Bloomberg Industries Creates Luxury Dashboard
When I first started covering the branded clothing and footwear market almost 20 years ago, the word “brand” conjured up four or five global names: brands such as Adidas, Nike, Puma and Polo Ralph Lauren. It was a strange and wholly foreign concept – spending $100 plus on sneakers, not so much for the cost of innovation, manufacturing and distribution, but often because of the logo and symbolic meaning such brand ownership delivered among peer groups.
Twenty years later, it’s hard to think of something much owned by us that is not branded. From purses and shoes to clothing and fragrances, cars and where you take your vacation, a brand isn’t just functional, it’s a statement. Perhaps that’s why the branded luxury good market exceeded $280 billion in 2012 compared to just $60 billion in 2006.
With this in mind, Bloomberg Industries developed a new luxury dashboard (BI LUXG) to put data, analytics and insights for industry-focused luxury professionals in one place. The platform provides interactive, continuously updated company, sector and macro relevant data combined with consensus company estimates and industry-specific research, curated by more than 100 research professionals. In addition to the data compiled from the Bloomberg Professional service, Bloomberg Industries holds information from more than 200 third-party data providers.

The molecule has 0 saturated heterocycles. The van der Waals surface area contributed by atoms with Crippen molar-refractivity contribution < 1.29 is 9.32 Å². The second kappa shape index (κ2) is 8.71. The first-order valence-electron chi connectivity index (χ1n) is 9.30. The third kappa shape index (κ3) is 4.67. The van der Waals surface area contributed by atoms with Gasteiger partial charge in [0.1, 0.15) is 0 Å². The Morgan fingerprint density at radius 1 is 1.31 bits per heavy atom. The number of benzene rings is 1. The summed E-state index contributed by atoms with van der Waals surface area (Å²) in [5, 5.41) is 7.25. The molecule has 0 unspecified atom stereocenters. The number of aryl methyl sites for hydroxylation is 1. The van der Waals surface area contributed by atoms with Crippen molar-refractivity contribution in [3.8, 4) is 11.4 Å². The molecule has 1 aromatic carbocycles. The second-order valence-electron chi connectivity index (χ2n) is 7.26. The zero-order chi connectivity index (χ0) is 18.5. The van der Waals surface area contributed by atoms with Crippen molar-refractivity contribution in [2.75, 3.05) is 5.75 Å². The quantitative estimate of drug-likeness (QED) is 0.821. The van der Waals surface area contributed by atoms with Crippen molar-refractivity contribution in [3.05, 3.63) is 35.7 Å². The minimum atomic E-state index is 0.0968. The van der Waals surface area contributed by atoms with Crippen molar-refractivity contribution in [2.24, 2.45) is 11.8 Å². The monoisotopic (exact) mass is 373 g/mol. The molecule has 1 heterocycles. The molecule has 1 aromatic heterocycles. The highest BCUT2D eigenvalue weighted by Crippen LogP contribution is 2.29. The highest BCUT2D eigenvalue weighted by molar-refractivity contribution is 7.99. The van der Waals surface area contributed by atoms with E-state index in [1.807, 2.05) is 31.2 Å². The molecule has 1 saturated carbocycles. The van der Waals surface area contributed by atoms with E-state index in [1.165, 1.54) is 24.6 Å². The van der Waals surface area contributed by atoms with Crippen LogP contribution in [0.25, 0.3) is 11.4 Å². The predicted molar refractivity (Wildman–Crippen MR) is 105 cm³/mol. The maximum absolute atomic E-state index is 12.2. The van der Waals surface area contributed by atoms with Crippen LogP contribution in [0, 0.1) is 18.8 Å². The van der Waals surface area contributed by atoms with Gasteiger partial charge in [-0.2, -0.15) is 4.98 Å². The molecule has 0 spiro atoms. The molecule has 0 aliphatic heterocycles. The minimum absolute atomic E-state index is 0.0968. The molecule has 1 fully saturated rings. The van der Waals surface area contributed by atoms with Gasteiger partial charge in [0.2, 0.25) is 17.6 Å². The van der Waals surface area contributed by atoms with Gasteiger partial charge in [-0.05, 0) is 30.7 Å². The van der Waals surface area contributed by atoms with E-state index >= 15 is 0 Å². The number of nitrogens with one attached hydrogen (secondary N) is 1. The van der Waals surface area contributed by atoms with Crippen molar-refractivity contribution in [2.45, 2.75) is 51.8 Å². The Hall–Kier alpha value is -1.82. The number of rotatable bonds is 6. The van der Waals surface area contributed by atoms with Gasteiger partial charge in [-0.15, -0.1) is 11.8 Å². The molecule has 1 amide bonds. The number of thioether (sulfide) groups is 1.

One trend we’re watching in 2013: the Asian luxury market which makes up an astonishing 50 percent of all luxury good sales. In Tokyo, more than 90 percent of women in their 20s own a Louis Vuitton bag. Hong Kong hosts more Gucci and Hermes stores than Paris. But no one bests China, where last year the Chinese consumer outspent Americans for the first time ever, buying 25% of the world’s luxury goods.
If you are a Bloomberg Professional service subscriber, we encourage you to check out the new luxury industry information available at BI<GO>. Given predictions of 8-10% growth in the luxury brand markets this coming year, it’s surely worth watching.
– Deborah Aitken, Bloomberg Industries Senior Analyst